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BMJ. 2011 Sep 20;343:d5531. doi: 10.1136/bmj.d5531.

The effects of hourly differences in air pollution on the risk of myocardial infarction: case crossover analysis of the MINAP database.

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  • 1London School of Hygiene and Tropical Medicine, London, UK.



To investigate associations between air pollution levels and myocardial infarction (MI) on short timescales, with data at an hourly temporal resolution.


Time stratified case crossover study linking clinical data from the Myocardial Ischaemia National Audit Project (MINAP) with PM(10), ozone, CO, NO(2), and SO(2) data from the UK National Air Quality Archive. Pollution effects were investigated with delays (lags) of 1-6, 7-12, 13-18, 19-24, and 25-72 hours in both single and multi-pollutant models, adjusted for ambient temperature, relative humidity, circulating levels of influenza and respiratory syncytial virus, day of week, holidays, and residual seasonality within calendar month strata.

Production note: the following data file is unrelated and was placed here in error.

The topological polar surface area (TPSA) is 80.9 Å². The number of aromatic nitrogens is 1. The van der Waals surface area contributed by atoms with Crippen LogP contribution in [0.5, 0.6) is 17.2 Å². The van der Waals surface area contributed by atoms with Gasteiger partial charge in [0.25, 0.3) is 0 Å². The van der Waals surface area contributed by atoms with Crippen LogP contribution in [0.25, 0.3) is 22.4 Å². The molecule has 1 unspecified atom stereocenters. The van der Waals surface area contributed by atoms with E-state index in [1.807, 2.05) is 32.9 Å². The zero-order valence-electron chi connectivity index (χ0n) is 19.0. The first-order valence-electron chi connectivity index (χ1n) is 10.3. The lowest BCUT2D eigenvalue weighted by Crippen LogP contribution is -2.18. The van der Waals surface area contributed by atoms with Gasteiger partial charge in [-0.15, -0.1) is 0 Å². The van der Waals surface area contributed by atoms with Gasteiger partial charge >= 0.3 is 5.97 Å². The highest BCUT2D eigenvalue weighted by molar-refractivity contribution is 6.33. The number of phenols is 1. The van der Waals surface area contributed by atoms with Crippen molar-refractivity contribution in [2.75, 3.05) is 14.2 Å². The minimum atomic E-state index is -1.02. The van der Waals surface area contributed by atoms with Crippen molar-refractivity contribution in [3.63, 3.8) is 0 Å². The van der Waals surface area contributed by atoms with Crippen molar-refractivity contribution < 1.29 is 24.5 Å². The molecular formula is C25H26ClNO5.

Population based study in 15 conurbations in England and Wales.


79,288 diagnoses of myocardial infarction recorded over the period 2003-6.


Excess risk of myocardial infarction per 10 µg/m(3) increase in pollutant level.


In single pollutant models, PM(10) and NO(2) levels were associated with a very short term increase in risk of myocardial infarction 1-6 hours later (excess risks 1.2% (95% confidence interval 0.3 to 2.1) and 1.1% (0.3 to 1.8) respectively per 10 μg/m(3) increase); the effects persisted in multi-pollutant models, though with only weak evidence of an independent PM(10) effect (P = 0.05). The immediate risk increases were followed by reductions in risk at longer lags: we found no evidence of any net excess risk associated with the five pollutants studied over a 72 hour period after exposure.


Higher levels of PM(10) and NO(2), which are typically markers of traffic related pollution, seem to be associated with transiently increased risk of myocardial infarction 1-6 hours after exposure, but later reductions in risk suggest that air pollution may be associated with bringing events forward in time ("short-term displacement") rather than increasing overall risk. The well established effect of air pollution on cardiorespiratory mortality may not be mediated through increasing the acute risk of myocardial infarction, but through another mechanism.

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